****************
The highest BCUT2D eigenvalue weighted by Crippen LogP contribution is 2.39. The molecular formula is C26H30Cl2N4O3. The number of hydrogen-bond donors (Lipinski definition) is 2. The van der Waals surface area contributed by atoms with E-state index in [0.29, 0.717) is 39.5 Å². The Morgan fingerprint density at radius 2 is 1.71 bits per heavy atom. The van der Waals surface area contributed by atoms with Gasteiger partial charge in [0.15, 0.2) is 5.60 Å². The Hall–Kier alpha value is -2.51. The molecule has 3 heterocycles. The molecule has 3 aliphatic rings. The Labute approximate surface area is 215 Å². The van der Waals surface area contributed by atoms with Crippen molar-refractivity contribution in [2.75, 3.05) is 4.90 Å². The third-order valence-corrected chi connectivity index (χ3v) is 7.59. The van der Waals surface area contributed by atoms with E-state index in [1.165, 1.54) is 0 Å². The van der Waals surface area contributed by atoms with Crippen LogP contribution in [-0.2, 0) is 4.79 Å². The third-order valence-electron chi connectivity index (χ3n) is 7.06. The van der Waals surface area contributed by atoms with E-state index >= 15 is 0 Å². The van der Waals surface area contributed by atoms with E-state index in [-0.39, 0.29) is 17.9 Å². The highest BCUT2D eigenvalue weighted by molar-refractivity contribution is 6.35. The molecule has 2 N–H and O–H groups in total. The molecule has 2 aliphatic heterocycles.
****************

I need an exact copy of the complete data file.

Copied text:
The highest BCUT2D eigenvalue weighted by Crippen LogP contribution is 2.39. The molecular formula is C26H30Cl2N4O3. The number of hydrogen-bond donors (Lipinski definition) is 2. The van der Waals surface area contributed by atoms with E-state index in [0.29, 0.717) is 39.5 Å². The Morgan fingerprint density at radius 2 is 1.71 bits per heavy atom. The van der Waals surface area contributed by atoms with Gasteiger partial charge in [0.15, 0.2) is 5.60 Å². The Hall–Kier alpha value is -2.51. The molecule has 3 heterocycles. The molecule has 3 aliphatic rings. The Labute approximate surface area is 215 Å². The van der Waals surface area contributed by atoms with Crippen molar-refractivity contribution in [2.75, 3.05) is 4.90 Å². The third-order valence-corrected chi connectivity index (χ3v) is 7.59. The van der Waals surface area contributed by atoms with E-state index in [1.165, 1.54) is 0 Å². The van der Waals surface area contributed by atoms with Crippen LogP contribution in [-0.2, 0) is 4.79 Å². The third-order valence-electron chi connectivity index (χ3n) is 7.06. The van der Waals surface area contributed by atoms with E-state index >= 15 is 0 Å². The van der Waals surface area contributed by atoms with E-state index in [-0.39, 0.29) is 17.9 Å². The highest BCUT2D eigenvalue weighted by molar-refractivity contribution is 6.35. The molecule has 2 N–H and O–H groups in total. The molecule has 2 aliphatic heterocycles.